I don’t know that I would agree that the European people, the “all of us” to which he speaks, that they DO share common values and ideals! I actually believe it’s a broken system. Therein lays the problem of integration. The ideals of one European faction can and are diametrically opposed to the values and ideals of another “pure” faction; (**pure in the sense of minority/ethnicity) so, in isolation a few nights later, I read and re-read my previous reflection paper. I decided it needed to be rewritten. My isolation from class had been triggered by a combination of a stomach virus, hormones and stress; not the ruptured kidney or whatever that poor Ivan had faced. But, I still found myself pondering the connections Havel was making in terms of Educational Leadership. Missing out on the discussion a few nights before had made me doubt what I had previously written. So, I reflect and wonder some more…
Implications for Educational Institutions
There are many entities, each with its own agenda and special interests. A school district may have several elementary schools, and a few middle schools, as well as an enormous high school. In the high school alone, for instance, there might be multiple units (building zones) for academics, plus music and sports wings. Within academics there would be four “core” content areas of English, math, sciences, and social studies; not to be exclusive of other departments such as Family and Consumer Science, and Business and Technology, Foreign Language, and the Fine Arts exist as well. Students are found grouped by level of achievement, grade, and even this year, targeted by unique AYP (Annual Yearly progress) subgroups for targeted intervention and support in reading and math. All of this diversity poses unique and special challenges for these schools’ administration, department chairs, and coordinators of services. Havel speaks of shared ‘common values and ideals” I would hope that “student learning” rather than ‘delivery or imposition of material’ would be a value that we in the schools share. I’m a skeptic. I have been present at too many teacher-departmental-all faculty meetings; rarely have I heard folks speak on behalf of student learning as a goal. Perhaps it is tacitly implied and I am being arbitrary and deliberate in my thinking that simply because we are not verbalizing it as a goal or shared value, that it isn’t a value of the collective?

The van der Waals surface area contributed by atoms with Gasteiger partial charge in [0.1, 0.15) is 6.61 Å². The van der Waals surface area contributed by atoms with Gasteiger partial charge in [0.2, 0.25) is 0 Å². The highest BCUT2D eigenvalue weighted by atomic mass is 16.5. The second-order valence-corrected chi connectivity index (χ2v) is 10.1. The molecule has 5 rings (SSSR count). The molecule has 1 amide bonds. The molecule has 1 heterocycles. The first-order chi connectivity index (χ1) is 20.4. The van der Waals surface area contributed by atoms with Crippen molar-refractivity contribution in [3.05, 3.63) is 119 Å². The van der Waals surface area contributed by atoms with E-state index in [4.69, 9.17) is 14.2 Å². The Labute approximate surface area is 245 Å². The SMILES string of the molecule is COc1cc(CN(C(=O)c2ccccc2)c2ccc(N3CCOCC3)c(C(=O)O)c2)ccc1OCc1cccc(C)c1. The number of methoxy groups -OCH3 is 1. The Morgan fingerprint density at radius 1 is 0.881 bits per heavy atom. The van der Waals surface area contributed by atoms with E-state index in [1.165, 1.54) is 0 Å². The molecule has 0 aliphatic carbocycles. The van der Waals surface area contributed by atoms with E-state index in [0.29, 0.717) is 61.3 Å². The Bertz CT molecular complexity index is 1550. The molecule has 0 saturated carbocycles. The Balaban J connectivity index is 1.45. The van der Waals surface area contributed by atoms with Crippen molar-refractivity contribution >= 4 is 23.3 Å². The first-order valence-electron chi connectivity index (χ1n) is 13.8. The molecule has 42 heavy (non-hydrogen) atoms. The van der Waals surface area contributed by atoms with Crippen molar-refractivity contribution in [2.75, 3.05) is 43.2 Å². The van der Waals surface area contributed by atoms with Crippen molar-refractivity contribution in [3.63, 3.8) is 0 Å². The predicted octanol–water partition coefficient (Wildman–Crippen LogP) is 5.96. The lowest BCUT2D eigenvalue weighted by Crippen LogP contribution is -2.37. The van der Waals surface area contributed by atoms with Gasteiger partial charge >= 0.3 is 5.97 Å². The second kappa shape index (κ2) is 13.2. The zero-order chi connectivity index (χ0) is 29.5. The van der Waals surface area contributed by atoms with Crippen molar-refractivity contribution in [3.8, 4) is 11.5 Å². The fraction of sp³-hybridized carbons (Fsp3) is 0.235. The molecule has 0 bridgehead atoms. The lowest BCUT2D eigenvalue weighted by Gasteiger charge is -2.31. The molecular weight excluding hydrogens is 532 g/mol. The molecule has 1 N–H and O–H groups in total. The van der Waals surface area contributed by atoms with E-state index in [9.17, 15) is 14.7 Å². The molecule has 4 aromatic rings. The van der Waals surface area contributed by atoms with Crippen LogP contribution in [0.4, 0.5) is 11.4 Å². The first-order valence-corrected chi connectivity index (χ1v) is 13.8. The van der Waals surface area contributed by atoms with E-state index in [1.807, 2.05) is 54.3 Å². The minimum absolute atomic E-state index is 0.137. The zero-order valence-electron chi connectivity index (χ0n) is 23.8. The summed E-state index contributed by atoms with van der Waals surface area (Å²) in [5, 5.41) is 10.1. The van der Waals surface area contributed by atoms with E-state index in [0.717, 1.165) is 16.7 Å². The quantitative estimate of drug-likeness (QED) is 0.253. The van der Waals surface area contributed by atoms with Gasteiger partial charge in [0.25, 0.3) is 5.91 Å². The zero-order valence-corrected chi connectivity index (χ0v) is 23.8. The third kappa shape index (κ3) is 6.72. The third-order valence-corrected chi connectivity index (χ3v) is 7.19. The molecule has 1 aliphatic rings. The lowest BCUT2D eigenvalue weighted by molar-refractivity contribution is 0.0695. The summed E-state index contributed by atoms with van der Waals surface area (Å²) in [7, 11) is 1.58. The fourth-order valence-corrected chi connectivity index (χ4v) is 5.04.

I think it is dangerously easy to become entrenched in the day-to-day activities at school and lose sight of the over-arching goal. This is why I believe that purposeful thinking about what we do, or are supposed to be doing, is the best way to keep our goals for student learning at the forefront.
Final thoughts about poor Ivan
It was during a computer training days earlier that my Inner Ivan wanted to scream out. I had played by the rules, I was attending the computer training I was supposed to, I was cooperating, and playing nicely. Although I felt that I was in a special lesser-known level of Dante’s hell where PC people go when they are forced to work in a Mac lab for training, I was still trying to comply with the rules!! Inner Ivan was not happy that fellow teachers were talking during the training, and being disrespectful to the trainer. Nor was my Inner Ivan happy about the trainer’s excuse-making for the program she couldn’t explain, or the statistical information that she was getting incorrect. But I was doing what I was supposed to do! And I was surrounded by rudeness and incompetence. It wasn’t fair.
We all were apparently ‘playing by the rules,’ like Ivan had his entire life, we were that day in the computer lab. Rules which were purported to be guidelines for successful living, or in the case of my computer training nightmare, rules which declare that if you, the district, spend money on a program it will take care of things for you.
The lie which says that teachers can all learn at the same time, our students do not, and neither do we. In the same way; the lie that says if a company is paid to send a trainer then the trainer must, by default have competence in the field in which she trains others. And the lie that says that a roomful of teachers “need” to blather on about the way this program will be used by their particular team and it what specific capacity regardless of the time spent addressing each issue is time not spent moving the collective toward competence on the computer program.
I don’t mean to sound bitter. The lies abound, and until they leave a bad taste in our mouths we will continue to repeat them, no matter how major or minor they are. The Big Lies are the ones that link a person’s value to his job, or equate his worth with his power, as well as the minor, more venial lies that women who dine alone; or women who break with social norm, and do not get up to use the restroom with other women as some sort of “secret pack-peeing” ritual are potentially subversive whether by nature, or design not to be trusted.
Havel said it, and Tolstoy killed Ivan to prove it. Challenge the lies.